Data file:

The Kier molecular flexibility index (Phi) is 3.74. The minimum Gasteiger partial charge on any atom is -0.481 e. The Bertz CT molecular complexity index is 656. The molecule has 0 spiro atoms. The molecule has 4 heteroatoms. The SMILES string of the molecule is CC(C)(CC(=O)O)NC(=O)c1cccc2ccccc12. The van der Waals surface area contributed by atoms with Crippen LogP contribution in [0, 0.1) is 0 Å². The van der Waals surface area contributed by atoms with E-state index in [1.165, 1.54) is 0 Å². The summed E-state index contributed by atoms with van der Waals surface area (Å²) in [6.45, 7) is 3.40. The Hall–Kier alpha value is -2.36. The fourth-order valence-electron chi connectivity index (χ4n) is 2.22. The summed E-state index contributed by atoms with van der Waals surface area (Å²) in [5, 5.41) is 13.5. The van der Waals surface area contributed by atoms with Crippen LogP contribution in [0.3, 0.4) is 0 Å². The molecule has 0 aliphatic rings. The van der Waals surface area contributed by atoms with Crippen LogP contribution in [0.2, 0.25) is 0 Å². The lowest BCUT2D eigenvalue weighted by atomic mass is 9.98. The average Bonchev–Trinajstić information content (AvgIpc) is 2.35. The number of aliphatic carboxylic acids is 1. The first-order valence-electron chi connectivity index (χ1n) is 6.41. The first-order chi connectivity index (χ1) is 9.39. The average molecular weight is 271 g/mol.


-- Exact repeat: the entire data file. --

The Kier molecular flexibility index (Phi) is 3.74. The minimum Gasteiger partial charge on any atom is -0.481 e. The Bertz CT molecular complexity index is 656. The molecule has 0 spiro atoms. The molecule has 4 heteroatoms. The SMILES string of the molecule is CC(C)(CC(=O)O)NC(=O)c1cccc2ccccc12. The van der Waals surface area contributed by atoms with Crippen LogP contribution in [0, 0.1) is 0 Å². The van der Waals surface area contributed by atoms with E-state index in [1.165, 1.54) is 0 Å². The summed E-state index contributed by atoms with van der Waals surface area (Å²) in [6.45, 7) is 3.40. The Hall–Kier alpha value is -2.36. The fourth-order valence-electron chi connectivity index (χ4n) is 2.22. The summed E-state index contributed by atoms with van der Waals surface area (Å²) in [5, 5.41) is 13.5. The van der Waals surface area contributed by atoms with Crippen LogP contribution in [0.3, 0.4) is 0 Å². The molecule has 0 aliphatic rings. The van der Waals surface area contributed by atoms with Crippen LogP contribution in [0.2, 0.25) is 0 Å². The lowest BCUT2D eigenvalue weighted by atomic mass is 9.98. The average Bonchev–Trinajstić information content (AvgIpc) is 2.35. The number of aliphatic carboxylic acids is 1. The first-order valence-electron chi connectivity index (χ1n) is 6.41. The first-order chi connectivity index (χ1) is 9.39. The average molecular weight is 271 g/mol.